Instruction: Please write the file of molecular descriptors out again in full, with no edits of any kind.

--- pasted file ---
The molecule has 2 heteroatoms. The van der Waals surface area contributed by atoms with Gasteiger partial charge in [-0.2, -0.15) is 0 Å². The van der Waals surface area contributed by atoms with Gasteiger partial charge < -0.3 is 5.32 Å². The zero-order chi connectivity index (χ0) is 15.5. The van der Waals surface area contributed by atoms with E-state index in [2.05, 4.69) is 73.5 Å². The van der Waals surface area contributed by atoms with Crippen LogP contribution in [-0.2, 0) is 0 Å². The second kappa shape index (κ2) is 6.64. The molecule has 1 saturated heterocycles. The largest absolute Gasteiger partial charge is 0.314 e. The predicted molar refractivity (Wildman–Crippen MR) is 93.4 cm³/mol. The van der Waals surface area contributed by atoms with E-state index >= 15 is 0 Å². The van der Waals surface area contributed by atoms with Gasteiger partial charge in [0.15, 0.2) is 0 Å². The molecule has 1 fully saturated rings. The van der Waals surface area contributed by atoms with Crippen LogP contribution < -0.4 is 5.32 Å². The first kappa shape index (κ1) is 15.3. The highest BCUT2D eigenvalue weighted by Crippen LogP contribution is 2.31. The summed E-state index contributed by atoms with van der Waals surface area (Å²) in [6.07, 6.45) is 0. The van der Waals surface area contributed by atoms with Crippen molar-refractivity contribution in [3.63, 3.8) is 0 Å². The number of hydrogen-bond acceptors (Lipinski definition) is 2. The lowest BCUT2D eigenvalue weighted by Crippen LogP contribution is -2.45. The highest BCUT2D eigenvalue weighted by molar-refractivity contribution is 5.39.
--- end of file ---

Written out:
The molecule has 2 heteroatoms. The van der Waals surface area contributed by atoms with Gasteiger partial charge in [-0.2, -0.15) is 0 Å². The van der Waals surface area contributed by atoms with Gasteiger partial charge < -0.3 is 5.32 Å². The zero-order chi connectivity index (χ0) is 15.5. The van der Waals surface area contributed by atoms with E-state index in [2.05, 4.69) is 73.5 Å². The van der Waals surface area contributed by atoms with Crippen LogP contribution in [-0.2, 0) is 0 Å². The second kappa shape index (κ2) is 6.64. The molecule has 1 saturated heterocycles. The largest absolute Gasteiger partial charge is 0.314 e. The predicted molar refractivity (Wildman–Crippen MR) is 93.4 cm³/mol. The van der Waals surface area contributed by atoms with E-state index >= 15 is 0 Å². The van der Waals surface area contributed by atoms with Gasteiger partial charge in [0.15, 0.2) is 0 Å². The molecule has 1 fully saturated rings. The van der Waals surface area contributed by atoms with Crippen LogP contribution < -0.4 is 5.32 Å². The first kappa shape index (κ1) is 15.3. The highest BCUT2D eigenvalue weighted by Crippen LogP contribution is 2.31. The summed E-state index contributed by atoms with van der Waals surface area (Å²) in [6.07, 6.45) is 0. The van der Waals surface area contributed by atoms with Crippen molar-refractivity contribution in [3.63, 3.8) is 0 Å². The number of hydrogen-bond acceptors (Lipinski definition) is 2. The lowest BCUT2D eigenvalue weighted by Crippen LogP contribution is -2.45. The highest BCUT2D eigenvalue weighted by molar-refractivity contribution is 5.39.